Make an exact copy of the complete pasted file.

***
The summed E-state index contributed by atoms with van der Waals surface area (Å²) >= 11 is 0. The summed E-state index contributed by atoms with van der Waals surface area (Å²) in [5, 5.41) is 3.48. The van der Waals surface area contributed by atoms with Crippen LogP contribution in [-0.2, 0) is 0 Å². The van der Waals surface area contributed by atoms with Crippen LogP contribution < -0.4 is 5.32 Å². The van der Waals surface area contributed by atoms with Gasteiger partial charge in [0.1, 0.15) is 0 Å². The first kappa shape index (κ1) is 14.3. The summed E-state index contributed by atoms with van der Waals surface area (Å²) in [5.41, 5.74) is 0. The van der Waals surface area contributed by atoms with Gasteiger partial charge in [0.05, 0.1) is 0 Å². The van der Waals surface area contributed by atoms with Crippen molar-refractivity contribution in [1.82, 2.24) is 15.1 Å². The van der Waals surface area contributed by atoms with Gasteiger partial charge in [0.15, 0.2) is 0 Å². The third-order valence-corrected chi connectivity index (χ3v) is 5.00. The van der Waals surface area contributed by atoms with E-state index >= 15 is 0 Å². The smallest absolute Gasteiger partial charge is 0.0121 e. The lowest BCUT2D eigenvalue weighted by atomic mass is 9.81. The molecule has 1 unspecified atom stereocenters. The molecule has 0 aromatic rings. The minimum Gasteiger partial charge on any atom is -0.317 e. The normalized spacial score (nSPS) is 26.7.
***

The summed E-state index contributed by atoms with van der Waals surface area (Å²) >= 11 is 0. The summed E-state index contributed by atoms with van der Waals surface area (Å²) in [5, 5.41) is 3.48. The van der Waals surface area contributed by atoms with Crippen LogP contribution in [-0.2, 0) is 0 Å². The van der Waals surface area contributed by atoms with Crippen LogP contribution < -0.4 is 5.32 Å². The van der Waals surface area contributed by atoms with Gasteiger partial charge in [0.1, 0.15) is 0 Å². The first kappa shape index (κ1) is 14.3. The summed E-state index contributed by atoms with van der Waals surface area (Å²) in [5.41, 5.74) is 0. The van der Waals surface area contributed by atoms with Gasteiger partial charge in [0.05, 0.1) is 0 Å². The van der Waals surface area contributed by atoms with Crippen molar-refractivity contribution in [1.82, 2.24) is 15.1 Å². The van der Waals surface area contributed by atoms with Gasteiger partial charge in [0.15, 0.2) is 0 Å². The third-order valence-corrected chi connectivity index (χ3v) is 5.00. The van der Waals surface area contributed by atoms with E-state index >= 15 is 0 Å². The smallest absolute Gasteiger partial charge is 0.0121 e. The lowest BCUT2D eigenvalue weighted by atomic mass is 9.81. The molecule has 1 unspecified atom stereocenters. The molecule has 0 aromatic rings. The minimum Gasteiger partial charge on any atom is -0.317 e. The normalized spacial score (nSPS) is 26.7.